Your data is invalid: Collecting data on sex, gender, and sexuality
I've written previously about how I've acquired knowledge through my lived experiences with gender that I believe makes me a better information professional. One example of this is my experiences participating in research in which I am marginalised and erased because of my gender history. This makes me aware of the ways in which the resulting datasets fail to capture the experiences of trans and gender diverse (TGD) research participants, which means that the TGD population are not represented by and do not benefit from the outcomes of that research. Because of these experiences, I am inclined to centre the interests of research participants, communities, and society in my data curation practice.
Don't judge a homeless book by its cover
The following is a guest post by my dear friend and found family member, who is an Aspiring Librarian. We met at synagogue and bonded over the fact that we were marginalised within our religious community as men who are attracted to men, while also being marginalised within the gay community due to having chronic health conditions and disabilities. During the time I've known Aspiring Librarian, he became homeless and lived for some time in a refuge. Within the last year I encountered a couple of cases of librarians asking questions about delivering services to people who are experiencing homelessness. Knowing that Aspiring Librarian is a passionate self-taught learner, avid reader, and regular library patron, I suspected he might have some opinions to share on the subject, so offered to give him a platform to do so here.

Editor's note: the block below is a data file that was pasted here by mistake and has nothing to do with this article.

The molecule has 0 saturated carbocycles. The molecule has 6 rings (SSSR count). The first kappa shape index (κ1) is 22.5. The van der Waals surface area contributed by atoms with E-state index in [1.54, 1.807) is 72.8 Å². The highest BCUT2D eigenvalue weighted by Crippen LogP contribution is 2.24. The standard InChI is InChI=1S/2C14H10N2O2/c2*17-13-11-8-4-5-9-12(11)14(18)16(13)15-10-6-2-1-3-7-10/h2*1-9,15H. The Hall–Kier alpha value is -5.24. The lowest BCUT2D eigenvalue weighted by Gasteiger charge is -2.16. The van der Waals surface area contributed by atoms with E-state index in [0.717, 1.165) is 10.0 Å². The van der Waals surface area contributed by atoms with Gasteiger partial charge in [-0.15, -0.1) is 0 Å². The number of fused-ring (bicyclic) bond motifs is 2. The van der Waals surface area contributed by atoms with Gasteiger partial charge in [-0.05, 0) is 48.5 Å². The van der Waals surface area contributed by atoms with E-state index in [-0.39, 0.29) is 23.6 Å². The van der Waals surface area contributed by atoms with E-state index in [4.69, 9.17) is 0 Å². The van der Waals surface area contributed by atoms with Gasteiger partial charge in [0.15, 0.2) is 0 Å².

We recently passed through a significant period in the Jewish calendar. The High Holy Days are a time for reflection and atonement. We think back over the previous twelve months, honestly own our missteps and failures, and make practical and spiritual reparations. This year, one of the moral and spiritual failures I found myself reflecting on and atoning for was a professional one.
Discovering records of same gender attraction
This is a qualitative account of the experience of searching for and discovering records relating to minoritised sexual identities and behaviours through the National Archives of Australia's Record Search.
Transgender knowledge and archival practice
I recently read an article by T.L. Cowan and Jasmine Rault entitled ''Onlining queer acts: Digital research ethics and caring for risky archives''. In this article, Cowan and Rault discuss the ethics of digitising material relating to queer arts communities and making it available online and the need to incorporate transgender epistemologies into research ethics. I found myself feeling enraged reading the article, not because I fundamentally disagree with anything Cowan and Rault are saying, but because it only gets taken seriously when it gets written up and published in an academic journal. I feel like I've known the things that Cowan and Rault are saying for a long time and use that knowledge to inform my professional practice. But I know those things in the wrong way, which means I can't express them publicly, or if I do try to express them I do so in the wrong way and am punished for it.
Imposter syndrome, gender dysphoria, and patriarchy
Nicola Andrews' recent article ''It's not imposter syndrome: Resisting self-doubt as normal for library workers'' in In The Library With The Lead Pipe resonated with me. It got me thinking about the way my male privilege combines with my transgender history to leave me in a state of perpetual self doubt that is invisible to and unsupported by my professional environment.